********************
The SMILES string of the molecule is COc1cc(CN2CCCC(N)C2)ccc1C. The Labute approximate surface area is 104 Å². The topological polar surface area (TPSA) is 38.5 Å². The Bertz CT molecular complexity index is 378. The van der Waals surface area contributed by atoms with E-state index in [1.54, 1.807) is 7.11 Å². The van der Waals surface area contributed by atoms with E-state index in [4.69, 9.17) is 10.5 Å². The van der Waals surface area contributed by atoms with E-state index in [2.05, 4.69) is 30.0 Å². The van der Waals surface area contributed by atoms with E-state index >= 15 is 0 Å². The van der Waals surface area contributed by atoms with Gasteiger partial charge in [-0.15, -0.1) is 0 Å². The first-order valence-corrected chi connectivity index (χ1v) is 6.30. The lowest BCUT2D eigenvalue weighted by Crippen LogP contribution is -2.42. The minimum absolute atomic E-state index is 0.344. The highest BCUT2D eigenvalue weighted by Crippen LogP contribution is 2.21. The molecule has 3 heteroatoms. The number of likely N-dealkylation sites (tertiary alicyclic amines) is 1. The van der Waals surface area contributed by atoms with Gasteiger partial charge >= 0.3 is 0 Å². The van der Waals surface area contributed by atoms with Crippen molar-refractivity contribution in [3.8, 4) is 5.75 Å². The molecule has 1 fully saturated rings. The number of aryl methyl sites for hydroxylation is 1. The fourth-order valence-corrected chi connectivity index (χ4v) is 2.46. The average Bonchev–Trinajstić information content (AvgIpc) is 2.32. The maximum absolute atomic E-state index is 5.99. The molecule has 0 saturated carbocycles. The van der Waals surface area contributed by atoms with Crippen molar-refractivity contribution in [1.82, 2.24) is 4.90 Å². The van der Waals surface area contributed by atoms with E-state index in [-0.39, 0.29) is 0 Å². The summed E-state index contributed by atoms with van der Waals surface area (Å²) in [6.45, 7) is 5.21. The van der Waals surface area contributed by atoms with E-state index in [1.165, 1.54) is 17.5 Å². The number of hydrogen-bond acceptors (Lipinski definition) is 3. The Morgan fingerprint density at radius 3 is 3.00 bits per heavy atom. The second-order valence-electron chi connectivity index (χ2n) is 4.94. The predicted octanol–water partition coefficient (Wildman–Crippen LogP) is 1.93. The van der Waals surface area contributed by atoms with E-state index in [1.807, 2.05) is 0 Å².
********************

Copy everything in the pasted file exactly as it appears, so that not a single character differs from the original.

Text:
The SMILES string of the molecule is COc1cc(CN2CCCC(N)C2)ccc1C. The Labute approximate surface area is 104 Å². The topological polar surface area (TPSA) is 38.5 Å². The Bertz CT molecular complexity index is 378. The van der Waals surface area contributed by atoms with E-state index in [1.54, 1.807) is 7.11 Å². The van der Waals surface area contributed by atoms with E-state index in [4.69, 9.17) is 10.5 Å². The van der Waals surface area contributed by atoms with E-state index in [2.05, 4.69) is 30.0 Å². The van der Waals surface area contributed by atoms with E-state index >= 15 is 0 Å². The van der Waals surface area contributed by atoms with Gasteiger partial charge in [-0.15, -0.1) is 0 Å². The first-order valence-corrected chi connectivity index (χ1v) is 6.30. The lowest BCUT2D eigenvalue weighted by Crippen LogP contribution is -2.42. The minimum absolute atomic E-state index is 0.344. The highest BCUT2D eigenvalue weighted by Crippen LogP contribution is 2.21. The molecule has 3 heteroatoms. The number of likely N-dealkylation sites (tertiary alicyclic amines) is 1. The van der Waals surface area contributed by atoms with Gasteiger partial charge >= 0.3 is 0 Å². The van der Waals surface area contributed by atoms with Crippen molar-refractivity contribution in [3.8, 4) is 5.75 Å². The molecule has 1 fully saturated rings. The number of aryl methyl sites for hydroxylation is 1. The fourth-order valence-corrected chi connectivity index (χ4v) is 2.46. The average Bonchev–Trinajstić information content (AvgIpc) is 2.32. The maximum absolute atomic E-state index is 5.99. The molecule has 0 saturated carbocycles. The van der Waals surface area contributed by atoms with Crippen molar-refractivity contribution in [1.82, 2.24) is 4.90 Å². The van der Waals surface area contributed by atoms with E-state index in [-0.39, 0.29) is 0 Å². The summed E-state index contributed by atoms with van der Waals surface area (Å²) in [6.45, 7) is 5.21. The van der Waals surface area contributed by atoms with E-state index in [1.165, 1.54) is 17.5 Å². The number of hydrogen-bond acceptors (Lipinski definition) is 3. The Morgan fingerprint density at radius 3 is 3.00 bits per heavy atom. The second-order valence-electron chi connectivity index (χ2n) is 4.94. The predicted octanol–water partition coefficient (Wildman–Crippen LogP) is 1.93. The van der Waals surface area contributed by atoms with E-state index in [1.807, 2.05) is 0 Å².